NASA shares breathtaking image of solar flare on the sun

In the midst of a solar flare, NASA shares a breath-taking image of the sun

NASA shares breathtaking image of solar flare on the sun

The sun is shown in an image from NASA that shows a solar flare. The Instagram post's caption reads, "Sunny, thank you for the sunshine bouquet." Our Sun, the greatest object in our solar system, maintains objects of all sizes in their orbits and has an impact on everything from planets to dust due to its enormous size and magnetic field.

The caption adds, "Large explosions like solar flares and coronal mass ejections (CME) occur in the Sun's atmosphere, or corona. In September 2012, a CME that was moving at over 900 miles per second (1,448 kilometers per second) was photographed by the near-Earth Solar Dynamics Observatory. Swirling solar activity can be seen in orange and yellow tones, with a big orange and red jet coming from the bottom left of the image. Yellow fractures that extend into space's void are visible on the Sun's surface.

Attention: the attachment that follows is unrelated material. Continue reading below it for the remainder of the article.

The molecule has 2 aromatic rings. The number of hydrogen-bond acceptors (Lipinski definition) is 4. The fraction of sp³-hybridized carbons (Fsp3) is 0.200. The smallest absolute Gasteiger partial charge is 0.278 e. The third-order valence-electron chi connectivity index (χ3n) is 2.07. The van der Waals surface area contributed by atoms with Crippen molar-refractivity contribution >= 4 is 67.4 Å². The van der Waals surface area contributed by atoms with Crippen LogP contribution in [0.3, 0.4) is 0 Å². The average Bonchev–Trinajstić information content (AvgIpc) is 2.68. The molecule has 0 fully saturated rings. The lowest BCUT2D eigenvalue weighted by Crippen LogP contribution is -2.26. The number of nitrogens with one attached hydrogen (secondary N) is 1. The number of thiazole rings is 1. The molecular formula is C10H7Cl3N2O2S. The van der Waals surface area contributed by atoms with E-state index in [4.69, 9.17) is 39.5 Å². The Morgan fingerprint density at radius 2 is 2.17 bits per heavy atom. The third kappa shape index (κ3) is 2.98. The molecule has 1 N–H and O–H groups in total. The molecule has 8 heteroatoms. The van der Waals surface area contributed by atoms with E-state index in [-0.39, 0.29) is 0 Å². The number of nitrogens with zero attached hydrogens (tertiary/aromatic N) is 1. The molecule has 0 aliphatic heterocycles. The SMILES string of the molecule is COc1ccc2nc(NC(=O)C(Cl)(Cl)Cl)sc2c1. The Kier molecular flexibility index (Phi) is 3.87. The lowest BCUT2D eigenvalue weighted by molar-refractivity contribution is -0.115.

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Coronal mass ejections, or CMEs, are substantial clouds of solar plasma with embedded magnetic fields that are sent into space during a solar eruption, according to NASA. CMEs can collide with planetary magnetic fields and can enlarge as they travel through space, sometimes reaching dimensions of millions of miles. When pointed at Earth, a CME can cause geomagnetic disruptions that spark brilliant aurora, disrupt satellites and electricity infrastructure here, and at worst, even put astronauts in orbit in risk.

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